James Ripley Blog: Rules


Most sailors know the basic Part 2 rules within World Sailing’s Racing Rules of Sailing regarding “When Boats Meet” but as a Race Officer, you get to know the rules a lot deeper. This month, I thought I would share some of the more useful rules that are buried a bit deeper within the rule book or case studies which can help your sailing – especially at larger events:

  • Rule 26 – most sailors understand the “5, 4, 1, Go” start sequence but did you know that times are taken from the visual signal, not the sound signal, and races may continue even in the absence of a sound signal? This will make a difference in a large event with a long line as the sound may take over a second to travel to the far end of the line (the speed of sound is approximately 343m/s and I have started races with lines of up to 500m long).

  • Rule 29 – in contrast to above, in the event of a recall, the applicable sound signals must be made. Furthermore, in the event of an individual recall, flag X must be displayed ‘promptly’. Case law tells us that ‘promptly’ means 4 seconds after the start. For a racer, if no signal has been made after 4 seconds, carry on sailing – you will be able to get redress you are scored OCS but no individual recall was signalled within this time.

  • Rule 30 – this regards the various starting penalties that may be used. The most common being P, U and Black. For large events, the RYA now recommend only using the latter of these two as it can be hard to correctly identify whether boats have restarted as required when using P. It is worth reading about what I and Z mean as well as they are occasionally used.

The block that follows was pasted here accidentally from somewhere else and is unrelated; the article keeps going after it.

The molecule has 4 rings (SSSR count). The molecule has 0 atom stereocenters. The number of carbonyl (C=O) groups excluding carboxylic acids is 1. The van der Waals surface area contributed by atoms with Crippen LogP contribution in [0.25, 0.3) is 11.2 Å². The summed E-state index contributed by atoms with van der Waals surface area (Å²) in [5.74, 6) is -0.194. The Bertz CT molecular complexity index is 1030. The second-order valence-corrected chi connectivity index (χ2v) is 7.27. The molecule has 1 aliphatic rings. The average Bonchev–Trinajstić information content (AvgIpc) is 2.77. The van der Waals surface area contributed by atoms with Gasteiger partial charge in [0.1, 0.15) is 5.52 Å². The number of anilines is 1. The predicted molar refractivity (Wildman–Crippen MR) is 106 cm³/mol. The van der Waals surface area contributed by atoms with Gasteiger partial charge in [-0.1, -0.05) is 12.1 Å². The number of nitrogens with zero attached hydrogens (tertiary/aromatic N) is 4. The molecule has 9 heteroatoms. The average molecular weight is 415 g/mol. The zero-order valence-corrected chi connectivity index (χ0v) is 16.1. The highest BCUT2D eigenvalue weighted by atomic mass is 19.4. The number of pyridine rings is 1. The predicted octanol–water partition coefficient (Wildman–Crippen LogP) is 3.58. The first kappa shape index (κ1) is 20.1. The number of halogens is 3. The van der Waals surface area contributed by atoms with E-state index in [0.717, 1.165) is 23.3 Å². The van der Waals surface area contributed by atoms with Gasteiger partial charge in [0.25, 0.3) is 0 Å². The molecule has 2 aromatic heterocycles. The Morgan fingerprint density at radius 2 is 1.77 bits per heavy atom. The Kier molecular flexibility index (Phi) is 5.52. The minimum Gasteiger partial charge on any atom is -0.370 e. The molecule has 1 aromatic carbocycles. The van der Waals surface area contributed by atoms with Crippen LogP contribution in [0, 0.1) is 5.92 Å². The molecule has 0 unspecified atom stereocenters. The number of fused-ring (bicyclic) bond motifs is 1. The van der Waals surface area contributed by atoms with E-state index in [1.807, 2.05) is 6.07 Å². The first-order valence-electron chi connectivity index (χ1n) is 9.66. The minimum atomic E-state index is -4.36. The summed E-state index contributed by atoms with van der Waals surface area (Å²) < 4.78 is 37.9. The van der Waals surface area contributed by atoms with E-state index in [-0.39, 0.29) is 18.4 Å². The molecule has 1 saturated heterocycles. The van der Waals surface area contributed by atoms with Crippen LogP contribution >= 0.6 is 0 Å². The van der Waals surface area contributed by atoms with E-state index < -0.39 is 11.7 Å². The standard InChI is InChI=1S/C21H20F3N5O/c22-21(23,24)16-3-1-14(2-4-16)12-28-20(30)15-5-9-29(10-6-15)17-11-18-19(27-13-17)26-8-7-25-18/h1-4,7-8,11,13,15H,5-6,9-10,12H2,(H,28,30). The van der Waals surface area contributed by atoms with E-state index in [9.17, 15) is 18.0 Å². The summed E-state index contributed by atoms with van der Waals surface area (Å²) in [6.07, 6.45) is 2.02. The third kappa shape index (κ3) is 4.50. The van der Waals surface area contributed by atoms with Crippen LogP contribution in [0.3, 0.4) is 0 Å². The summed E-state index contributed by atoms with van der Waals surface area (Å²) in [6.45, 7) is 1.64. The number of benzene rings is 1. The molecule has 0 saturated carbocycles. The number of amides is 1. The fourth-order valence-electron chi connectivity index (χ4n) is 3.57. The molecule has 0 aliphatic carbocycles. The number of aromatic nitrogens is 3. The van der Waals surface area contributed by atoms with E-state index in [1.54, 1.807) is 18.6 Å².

• Rule 33 – it is amazing as a Race Officer how few people know this rule regarding procedures for changing a course. It is a very useful tool in a Race Officer’s kit to be able to move a mark after a wind shift or if the fleet are lapping too slow or fast but it is equally disheartening when the whole fleet sail the wrong way. If you are planning on sailing in any event this season, I would suggest you revise this rule.

  • Rule 34 – even less well know than the above rule is this one. If a mark has blown away, the Race Committee may replace it with a RIB or other object displaying flag ‘M’. Although this is less commonly used (well run events tend to like to keep hold of their marks!) there is always a chance it may come in to play.

If you recon you have a good grasp on the rules, here is a quick quiz question:

What does the following signal mean? (answer in the comments below)

For more information on Race Management or to see what I am up to, check out my Facebook page (facebook.com/JamesRipleySailboatRacingServices).

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